Calculation of cabinets and ports
Copyright 2010-2022 © Troels Gravesen
|The files available here have
been found on the web and the first one, "box
simulation and room-gain", is an easy
quick-and-dirty file that tells us what's going on.
The second file, SpeakerBoxDesigner, is found at an excellent Dutch website: http://www.mh-audio.nl/Calculator.html
Both files in this zip file: Download.
Go to: Damping adds to virtual volume
Download "box simulation and room-gain" excel file for ScanSpeak 18W/8531-G00 here, and you will find this:
From manufacturer's data sheet you get the TS data and you only need four values to get going, Fs, Re, Vas and Qt. Insert resistance of the coil(s) in series with the bass driver in cell B8, something like 0.2-0.4 ohms. It doesn't make a huge difference.
Now, TS data and their reliability: Basically we can get the data we want depending on the voltage applied during measurement. Here are some examples from an 8" polyprop bass driver:
Above the same driver from four different
measurements of impedance: Two are done from stepped sinusoidal
measurements and two with a sweep signal. Both are performed by added
mass (20 grams) and added volume (33.4 liter).
Next I tried added mass/sweep and 4 different input levels:
This looks more interesting as we get a huge
variation depending on voltage applied during measurements. So, what is
right? Good question! Actually none of these are correct as it was
possible here to measure the weight of the the moving mass. This is done
by taking the membrane with the voice coil and cutting half the rubber
surround and half the spider. At least this is as close as we can get
the moving mass. We can always argue if half the rubber surround and
half the spider is really the right amount of suspensions
adding to the moving mass. Anyway, Mms is closer to 25 grams - and this
is close to what we get from maximum CLIO output, added mass and sweep
measurements (column 4 in the first illustration). But Qt is really low
- and is this really true? Hard to tell. The problem is that
the suspension aren't linear. This shows up in Cms and Rms. Cms is the
compliance of the suspensions, where Rms is the damping of the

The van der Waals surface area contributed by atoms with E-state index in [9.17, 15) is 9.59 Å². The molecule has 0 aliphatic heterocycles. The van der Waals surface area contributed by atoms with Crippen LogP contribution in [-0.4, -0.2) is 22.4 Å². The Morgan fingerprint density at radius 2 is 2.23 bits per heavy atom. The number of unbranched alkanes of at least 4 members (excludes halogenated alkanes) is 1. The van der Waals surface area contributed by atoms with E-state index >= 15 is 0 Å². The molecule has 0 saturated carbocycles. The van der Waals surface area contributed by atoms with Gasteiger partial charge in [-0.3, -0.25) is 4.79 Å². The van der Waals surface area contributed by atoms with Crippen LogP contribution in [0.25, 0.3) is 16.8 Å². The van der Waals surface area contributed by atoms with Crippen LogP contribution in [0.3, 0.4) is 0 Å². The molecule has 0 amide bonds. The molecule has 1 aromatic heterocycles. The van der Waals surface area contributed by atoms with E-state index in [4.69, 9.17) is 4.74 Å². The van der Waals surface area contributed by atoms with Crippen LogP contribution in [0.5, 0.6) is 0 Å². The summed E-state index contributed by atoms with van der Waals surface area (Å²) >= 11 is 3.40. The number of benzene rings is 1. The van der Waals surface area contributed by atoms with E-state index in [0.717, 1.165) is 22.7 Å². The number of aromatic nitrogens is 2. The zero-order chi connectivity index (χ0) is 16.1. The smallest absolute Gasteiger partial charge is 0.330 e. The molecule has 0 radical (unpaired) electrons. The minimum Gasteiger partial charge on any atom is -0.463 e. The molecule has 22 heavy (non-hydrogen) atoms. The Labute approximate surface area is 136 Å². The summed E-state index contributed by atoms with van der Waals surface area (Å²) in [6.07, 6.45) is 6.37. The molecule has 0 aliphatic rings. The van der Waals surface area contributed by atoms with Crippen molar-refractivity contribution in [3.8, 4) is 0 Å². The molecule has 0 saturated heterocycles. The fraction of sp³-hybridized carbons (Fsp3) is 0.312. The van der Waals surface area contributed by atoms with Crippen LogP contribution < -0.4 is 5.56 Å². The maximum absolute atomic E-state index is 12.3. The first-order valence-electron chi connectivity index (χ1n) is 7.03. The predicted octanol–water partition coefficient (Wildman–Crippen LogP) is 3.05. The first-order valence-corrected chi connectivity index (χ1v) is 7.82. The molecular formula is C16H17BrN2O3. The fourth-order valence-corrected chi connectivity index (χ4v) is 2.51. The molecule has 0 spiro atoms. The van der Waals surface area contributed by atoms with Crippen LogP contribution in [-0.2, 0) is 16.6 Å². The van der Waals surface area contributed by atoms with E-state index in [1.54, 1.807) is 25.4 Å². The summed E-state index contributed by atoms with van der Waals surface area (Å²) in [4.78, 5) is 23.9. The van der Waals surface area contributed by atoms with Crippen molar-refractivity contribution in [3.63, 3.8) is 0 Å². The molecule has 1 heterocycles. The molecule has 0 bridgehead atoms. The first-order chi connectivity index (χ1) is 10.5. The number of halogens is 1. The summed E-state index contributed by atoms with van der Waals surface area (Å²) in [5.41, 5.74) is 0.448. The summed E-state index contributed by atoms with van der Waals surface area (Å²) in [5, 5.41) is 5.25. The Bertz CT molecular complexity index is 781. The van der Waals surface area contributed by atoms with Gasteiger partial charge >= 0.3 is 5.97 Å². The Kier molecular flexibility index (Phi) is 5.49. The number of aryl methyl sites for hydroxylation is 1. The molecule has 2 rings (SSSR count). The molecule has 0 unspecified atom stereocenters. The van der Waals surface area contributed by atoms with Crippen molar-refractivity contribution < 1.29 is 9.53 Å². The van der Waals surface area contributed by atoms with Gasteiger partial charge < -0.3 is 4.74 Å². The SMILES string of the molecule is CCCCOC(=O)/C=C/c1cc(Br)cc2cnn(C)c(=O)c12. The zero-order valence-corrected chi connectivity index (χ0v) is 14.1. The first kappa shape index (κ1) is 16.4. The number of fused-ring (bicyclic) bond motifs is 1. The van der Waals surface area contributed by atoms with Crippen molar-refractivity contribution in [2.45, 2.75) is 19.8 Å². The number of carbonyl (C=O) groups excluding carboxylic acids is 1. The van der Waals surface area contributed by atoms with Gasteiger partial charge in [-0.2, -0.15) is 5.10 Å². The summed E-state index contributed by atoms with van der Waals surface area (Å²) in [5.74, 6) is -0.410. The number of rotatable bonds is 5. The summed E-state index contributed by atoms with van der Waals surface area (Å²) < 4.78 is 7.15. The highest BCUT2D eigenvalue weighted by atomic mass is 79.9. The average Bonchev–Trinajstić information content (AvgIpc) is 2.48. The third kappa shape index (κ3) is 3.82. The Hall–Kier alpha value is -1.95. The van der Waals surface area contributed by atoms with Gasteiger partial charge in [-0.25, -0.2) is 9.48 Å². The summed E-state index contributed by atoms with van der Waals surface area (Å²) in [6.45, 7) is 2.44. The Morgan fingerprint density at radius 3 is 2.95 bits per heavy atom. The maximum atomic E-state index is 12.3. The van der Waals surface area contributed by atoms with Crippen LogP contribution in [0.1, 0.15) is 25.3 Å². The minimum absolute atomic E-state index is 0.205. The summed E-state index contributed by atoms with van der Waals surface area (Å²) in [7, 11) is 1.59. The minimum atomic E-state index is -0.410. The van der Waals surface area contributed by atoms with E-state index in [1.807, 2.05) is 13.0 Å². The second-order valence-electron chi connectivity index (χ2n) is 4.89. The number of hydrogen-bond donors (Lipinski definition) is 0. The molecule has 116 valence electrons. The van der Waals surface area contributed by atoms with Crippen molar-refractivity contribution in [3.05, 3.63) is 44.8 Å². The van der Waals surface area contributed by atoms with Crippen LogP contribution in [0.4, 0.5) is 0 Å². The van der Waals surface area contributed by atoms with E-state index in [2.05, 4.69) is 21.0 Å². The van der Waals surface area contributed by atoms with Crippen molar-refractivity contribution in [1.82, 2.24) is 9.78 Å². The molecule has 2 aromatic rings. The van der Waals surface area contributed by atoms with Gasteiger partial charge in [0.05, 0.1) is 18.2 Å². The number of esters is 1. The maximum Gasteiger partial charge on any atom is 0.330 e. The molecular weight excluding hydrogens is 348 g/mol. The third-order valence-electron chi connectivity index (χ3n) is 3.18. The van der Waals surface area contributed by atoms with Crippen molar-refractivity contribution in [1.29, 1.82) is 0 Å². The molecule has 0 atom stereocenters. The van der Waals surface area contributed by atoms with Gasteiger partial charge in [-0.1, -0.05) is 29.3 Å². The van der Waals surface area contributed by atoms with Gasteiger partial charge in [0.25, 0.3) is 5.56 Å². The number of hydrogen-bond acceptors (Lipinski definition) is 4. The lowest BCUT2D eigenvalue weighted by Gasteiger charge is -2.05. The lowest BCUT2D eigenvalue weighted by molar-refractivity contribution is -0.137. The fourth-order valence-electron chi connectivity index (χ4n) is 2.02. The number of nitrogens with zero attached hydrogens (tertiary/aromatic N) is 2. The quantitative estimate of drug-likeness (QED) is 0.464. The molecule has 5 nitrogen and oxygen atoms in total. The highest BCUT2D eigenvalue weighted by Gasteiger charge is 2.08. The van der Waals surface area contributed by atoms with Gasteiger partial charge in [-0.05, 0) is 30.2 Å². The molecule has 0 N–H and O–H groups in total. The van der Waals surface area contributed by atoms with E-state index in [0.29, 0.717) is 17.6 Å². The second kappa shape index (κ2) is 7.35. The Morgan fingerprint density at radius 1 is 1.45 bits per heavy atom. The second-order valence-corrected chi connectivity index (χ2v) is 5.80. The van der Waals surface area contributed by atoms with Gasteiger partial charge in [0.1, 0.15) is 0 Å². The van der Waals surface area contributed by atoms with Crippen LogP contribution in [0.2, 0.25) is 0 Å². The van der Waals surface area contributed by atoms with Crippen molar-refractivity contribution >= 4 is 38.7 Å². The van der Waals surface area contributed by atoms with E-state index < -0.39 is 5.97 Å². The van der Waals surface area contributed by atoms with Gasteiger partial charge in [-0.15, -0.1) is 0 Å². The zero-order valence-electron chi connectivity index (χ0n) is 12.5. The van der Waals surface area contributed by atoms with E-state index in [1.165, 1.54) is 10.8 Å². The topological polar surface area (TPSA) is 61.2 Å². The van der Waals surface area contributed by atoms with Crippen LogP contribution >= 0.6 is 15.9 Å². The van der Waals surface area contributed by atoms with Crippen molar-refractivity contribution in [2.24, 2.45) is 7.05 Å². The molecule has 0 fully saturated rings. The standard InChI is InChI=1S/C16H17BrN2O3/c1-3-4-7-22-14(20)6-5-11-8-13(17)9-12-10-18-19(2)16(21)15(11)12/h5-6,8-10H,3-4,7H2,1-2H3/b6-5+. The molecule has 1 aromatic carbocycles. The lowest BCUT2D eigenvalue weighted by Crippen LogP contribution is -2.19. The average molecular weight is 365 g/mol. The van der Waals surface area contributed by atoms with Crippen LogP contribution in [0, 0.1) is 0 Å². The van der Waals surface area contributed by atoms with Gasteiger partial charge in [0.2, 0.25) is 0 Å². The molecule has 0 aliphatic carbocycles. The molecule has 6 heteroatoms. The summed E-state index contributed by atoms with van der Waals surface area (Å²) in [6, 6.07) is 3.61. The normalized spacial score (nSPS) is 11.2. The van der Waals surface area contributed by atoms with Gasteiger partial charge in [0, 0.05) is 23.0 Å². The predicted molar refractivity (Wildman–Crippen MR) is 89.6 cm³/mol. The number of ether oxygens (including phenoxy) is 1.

suspension and also from e.g. voice coil formers made from aluminum.
Using Kapton voice coil former the electrical damping is much less and
usually produce a much higher Qm.
The box simulation excel file linked above does not tell you optimum cab volume for a given
driver and we may question whether this is desirable at
all as only a few drivers will
fit in nicely when it comes to the math. For ported
systems, only drivers with a Qt close to 0.35 will make a
The port: Insert your port diameter in cell B22 and you can read the port length in cell B23 and you don't have to be nit-picking on this value. Anything from 13-14 cm length will do perfect. If you have a slightly conical port, use diameter at outlet (and not maximum diameter of a flared port).
Do not feel tempted to make a 50 liter ported system for this driver if you find you can get -3dB @ 30 Hz and think YES, this is what I want. There's a price to pay for this in terms of a boomy and un-precise bass performance. You may ask what the heck is the optimum size cab for this driver? Hmm.... read on.
Download Speaker-Box-Designer for 18W/8531-G00 here, and you will see this:
This is a more sophisticated program telling you optimum cabinets based on TS parametres. You need to add more data (cells with blue font) and we read a recommended closed box of 24 liters and a calc. ported box of 48 liters, making F3 = 31 Hz!
Now, we would never place the 18W driver in a 48 liter vented box. Or, it would be like making a modern 2.5-clone getting deep, deep bass although boomy, sloggish, one-note, etc. Not a good choice.
So, how do we really decide which volume we should use for a given driver? Only practice can tell. We need to try out the driver in various volumes, experiment with various Fb and we need to listen. We also need to listen to the midrange in case we making a 2-way with the 18W handling anything from the lower bass to 2.5-3 kHz. I've tried the 18W in 22 liter volume and I didn't like the midrange being flat with too much presence. The 18W as midrange in a 3-way system is another story, here 22 liters do really well.
What makes the whole thing even worse is that manufacturers' TS data may not always be right. Sometimes even very much wrong, so we have to measure TS data ourselves and see if this makes a more likely scenario. There's no international standard for measuring TS data, so the results will vary enormously depending on the voltage applied during measurements. Speakers are highly un-linear devices.
use the manufacturers' data and I use my own data. Next I
model the driver in LspCAD to see if this driver is
really possible! In LspCAD you can fiddle
with all driver parametres and make cross-calculation to
see it what we measure makes sense and not least if what
the manufacturer claim is really plausible.
Here you can also explore more ported tunings like
SBB4/BB4, QB3/SQB3 and SC4/S4.
An SBB4 tuning will typically use a large box with a low
tuning with a more shallow rool-off and extended at the
Here's the LspCAD results based on SS data:
QB3, SBB4 and SC4 all prescribes boxes of 15-20 liter volume!
what we usually do: 33 liter and a port tuning of 30-33
Hz. Confused? No wonder!
damping materials to a recent construction I started
wondering if the dense green felt I often use really
doesn't reduce box volume rather than increase box
test cab, 33.4 liter net volume,
internal dimensions 460 x 280 x 260 mm (volume of two
fillets for mounting front panels subtracted)
To cover internal walls with 0.5 m^2 of damping materials were used.
- As can
been seen the green felt did not reduce volume, rather
increased virtual volume by 6%.
As always: Take into account the impact of damping materials on your box volume.